As I read the novel, I realized that the author has a love for the English language.  I suggest having a dictionary close by.  This is not to say that her writing is pretentious.  In fact, her writing is beautiful and poetic at times.  As I read the first sentence, “A ribbon of undulating cerulean divides sky and land” I thought I was in for a tough read.  Instead I fell in love with her descriptions of Maine and I pictured myself frolicking on the beach with the couple and Rufus.  For those who have been to Maine, this tale will make you miss the landscape.  And for those who have never been, you’ll want to visit by the time you finish the novel.

The novel is only 134 pages long, so instead of being immersed in Gus and Maria’s story you are given glimpses into their lives.  At times I wanted to know more and to feel more.  However, given that this novel was written soon after Verdino-Sullwold husband’s death, giving more might have been too painful.  This begs the question, will the author explore this subject again.  If she does, I would love to read it.  I give the book four out of five stars.


Carla Maria Verdino-Süllwold was awarded the GRAND Prize in the Rhode Island International Film Screenplay Competition for 2011.  The screenplay, Raising Rufus: A Maine Love Story will be the focus of the screenplay component of RIFF’s August 2012 Festival in Providence, RI. The press releases are attached.  Ms. Verdino-Süllwold is now represented by Matthew Valentinas Law, who is helping to develop the script for submission to the TV and film industry.

…. 364 submissions received from throughout the United States and across the globe(PROVIDENCE, RI) • Carla Maria Verdino-Süllwold from Brunswick, Maine was the Grand Prize Winner for this year’s 2011 FLICKERS: Rhode Island International Film Festival (RIIFF) Screenplay Competition. The awards announcement was made Tuesday by George T. Marshall, RIIFF Executive Director. The winning screenplay “Raising Rufus: A Maine Love Story” is a tender and tragic love story about a childless older couple, their Newfoundland dog, and their passion for the coast of Maine. After forty years of a devoted, but troubled marriage, they adopt Rufus and embark on a series of heartwarming, heroic and ultimately healing adventures.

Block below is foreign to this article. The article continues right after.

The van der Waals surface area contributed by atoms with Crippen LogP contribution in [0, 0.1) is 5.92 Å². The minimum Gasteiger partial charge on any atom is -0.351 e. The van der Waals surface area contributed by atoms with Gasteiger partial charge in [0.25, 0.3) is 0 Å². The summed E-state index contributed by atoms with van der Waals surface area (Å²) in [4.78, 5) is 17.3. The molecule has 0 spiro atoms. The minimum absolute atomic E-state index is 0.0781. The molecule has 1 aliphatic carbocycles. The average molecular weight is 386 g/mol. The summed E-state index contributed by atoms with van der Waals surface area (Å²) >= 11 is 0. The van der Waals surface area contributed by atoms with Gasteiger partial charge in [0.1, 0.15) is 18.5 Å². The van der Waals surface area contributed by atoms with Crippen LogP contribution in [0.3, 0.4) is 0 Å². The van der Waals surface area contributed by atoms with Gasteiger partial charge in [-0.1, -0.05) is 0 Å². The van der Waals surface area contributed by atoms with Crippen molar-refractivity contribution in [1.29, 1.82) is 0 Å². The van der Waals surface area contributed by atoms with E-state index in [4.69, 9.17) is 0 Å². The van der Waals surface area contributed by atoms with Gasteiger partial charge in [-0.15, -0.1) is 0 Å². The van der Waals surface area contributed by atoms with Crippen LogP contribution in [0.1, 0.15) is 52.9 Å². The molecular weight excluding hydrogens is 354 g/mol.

“This screenplay is something that should be made. Reading it, you can literally envision the actual film,” said J. Scott Oberacker, RIIFF Educational Outreach Director.
“The outstanding quality of this year’s submissions and the level of creativity, made for difficult decision-making on the part of our international group of judges,” added Oberacker. “Our adjudication team read 364 screenplay entries this year, the largest entry base in the competition’s history. Each submission was analyzed and scored according to a set of criteria, including Character, Dialogue, Setting, Plot and Technique.

“After extensive reading and deliberation among the judges, prizewinners were chosen in five different categories: Main Competition, Gay and Lesbian (GLBT), Local (New England) Focus, Horror, and Short Screenplay,” she added. “Each will come with its own set of awards.”

“We could not be more pleased with the selection of this year’s winners,” noted George T. Marshall. “As this competition continues to grow and expand, we have access to some of the world’s brightest and most talented writers in the craft.”

PORTLAND PRESS HERALD  Friday, November 4, 2011

Maine woman wins R.I. screenplay competitionThe Associated Press

PROVIDENCE, R.I. — A Maine woman has won the Rhode Island International Film Festival screenplay competition with a story about a childless older couple and their adopted Newfoundland dog.

The screenplay “Raising Rufus: A Maine Love Story” by Carla Maria Verdino-Sullwold of Brunswick was selected as the winner in the main competition category. The Flickers film festival calls it a tender, tragic story about a couple in a troubled marriage of 40 years who adopt a dog named Rufus and set out on a series of adventures that help them heal.
Winners were also chosen from among the 364 entries in several other categories, including New England Focus, Horror, and Gay and Lesbian. Officials said the number of screenplays entered was the largest in the competition’s history.